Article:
3. Type three are our independents and opportunists taking advantage of lax cyber laws and enforcement in Russia with intent to profit. Independents and for-hires are the ones hacking for ransom right now. There are also larger-scale hacking projects such as Ghostwriter, named by Mandiant in 2020 and the hacker group has been active up through current events with Ukraine.

What we're seeing coming out of Russia in reference to Ukraine is multi-layered. The DNS attacks are suspected from types 1 and 2, so we're seeing heavy state and state-sponsored influence. Considering we're talking about nations at war, this stands to reason but of course that's not all that's going on. The unaffiliated operators on type 3 are doing more than their fair share in causing unrest, resource insecurity, and pretty much any issue they can. Many of these particular attacks are coming from oligarch-backed groups and their main job is to make money for the oligarch employing them. Believe it or not, most of their initial infiltration happens from phishing and tracker insertions via email. I gotta stress to you this is not sophisticated next-level hacking they're doing. They just gain access, perch up out of the way, and… watch. This is akin to someone sitting across the street from an ATM and just observing everyone. Arguably creepy but not actively doing anything, just watching. They know that one day someone is gonna drop a 20 as they put their wallet away and maybe, just maybe, an ATM card will get left in the machine. That's the "catch-what-you-can" mode of phishing, more or less ubiquitous in today's online environment and most people have encountered the attempts in their email. On the other hand, spear-phishing is a much more targeted form of phishing tactic that has been used at higher levels and more dangerous scope with US Department of Defense contractors as the targets. We’ll talk more about targeted attacks and their implications in part two, coming up on [airdate]!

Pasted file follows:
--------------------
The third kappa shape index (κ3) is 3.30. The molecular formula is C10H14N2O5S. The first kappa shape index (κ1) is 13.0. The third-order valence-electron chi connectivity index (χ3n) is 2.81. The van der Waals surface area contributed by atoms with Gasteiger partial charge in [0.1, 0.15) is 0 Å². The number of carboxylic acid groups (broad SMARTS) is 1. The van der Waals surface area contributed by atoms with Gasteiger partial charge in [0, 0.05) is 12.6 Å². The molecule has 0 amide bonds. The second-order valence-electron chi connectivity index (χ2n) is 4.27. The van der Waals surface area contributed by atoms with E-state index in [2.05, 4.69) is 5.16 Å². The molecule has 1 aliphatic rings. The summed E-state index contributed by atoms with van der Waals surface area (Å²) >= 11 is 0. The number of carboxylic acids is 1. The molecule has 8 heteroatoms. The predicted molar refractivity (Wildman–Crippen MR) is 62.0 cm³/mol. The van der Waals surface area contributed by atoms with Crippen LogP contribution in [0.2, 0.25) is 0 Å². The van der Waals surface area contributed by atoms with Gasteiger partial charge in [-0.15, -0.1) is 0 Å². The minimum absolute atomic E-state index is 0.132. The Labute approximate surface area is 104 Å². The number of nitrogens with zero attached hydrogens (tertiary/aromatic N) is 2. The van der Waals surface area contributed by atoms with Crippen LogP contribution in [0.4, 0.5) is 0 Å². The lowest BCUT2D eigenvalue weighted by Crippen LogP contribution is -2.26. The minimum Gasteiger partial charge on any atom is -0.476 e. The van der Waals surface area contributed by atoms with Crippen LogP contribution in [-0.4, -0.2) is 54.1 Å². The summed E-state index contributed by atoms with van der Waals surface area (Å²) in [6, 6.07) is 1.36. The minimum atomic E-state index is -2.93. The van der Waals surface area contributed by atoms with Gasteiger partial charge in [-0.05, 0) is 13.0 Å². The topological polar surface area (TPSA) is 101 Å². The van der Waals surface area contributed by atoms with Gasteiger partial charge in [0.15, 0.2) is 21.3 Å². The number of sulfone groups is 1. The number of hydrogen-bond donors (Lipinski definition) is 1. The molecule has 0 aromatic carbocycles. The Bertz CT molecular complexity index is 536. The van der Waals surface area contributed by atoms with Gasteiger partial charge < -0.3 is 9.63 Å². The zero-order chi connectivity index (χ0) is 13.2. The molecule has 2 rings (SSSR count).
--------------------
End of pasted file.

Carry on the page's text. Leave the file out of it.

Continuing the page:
The year is 2022 and we really are using words like cyberattack and cyberwarfare unironically: this is now real life. It's not just in theaters of warfare or upper echelon corporate intelligence that we need to be paying attention to. You can look at the macro and consider how much of our infrastructure is hackable. Things like consumer electronics and medical equipment are on the micro but still exploitable to devastating effect. Given how fast cybersecurity concerns are moving right now, well - most of us aren't actors on a global stage, but we still need to be careful. The usual common sense rules like not clicking on random links in emails and taking practical measures to protect our sensitive information. You don't have to deep dive into hardcore hacking to build a competent privacy toolkit, either.

Check out some of my other Properly Paranoid privacy vids on how you can start securing yourself on a personal level right now, and it would mean a lot for you to hit that subscribe button and the bell so you don’t miss out on part II, complete with credential stuffing and more!

Stay safe out there, and I’ll talk nerdy to you later!

And look out for Part 2, which will be dropping here.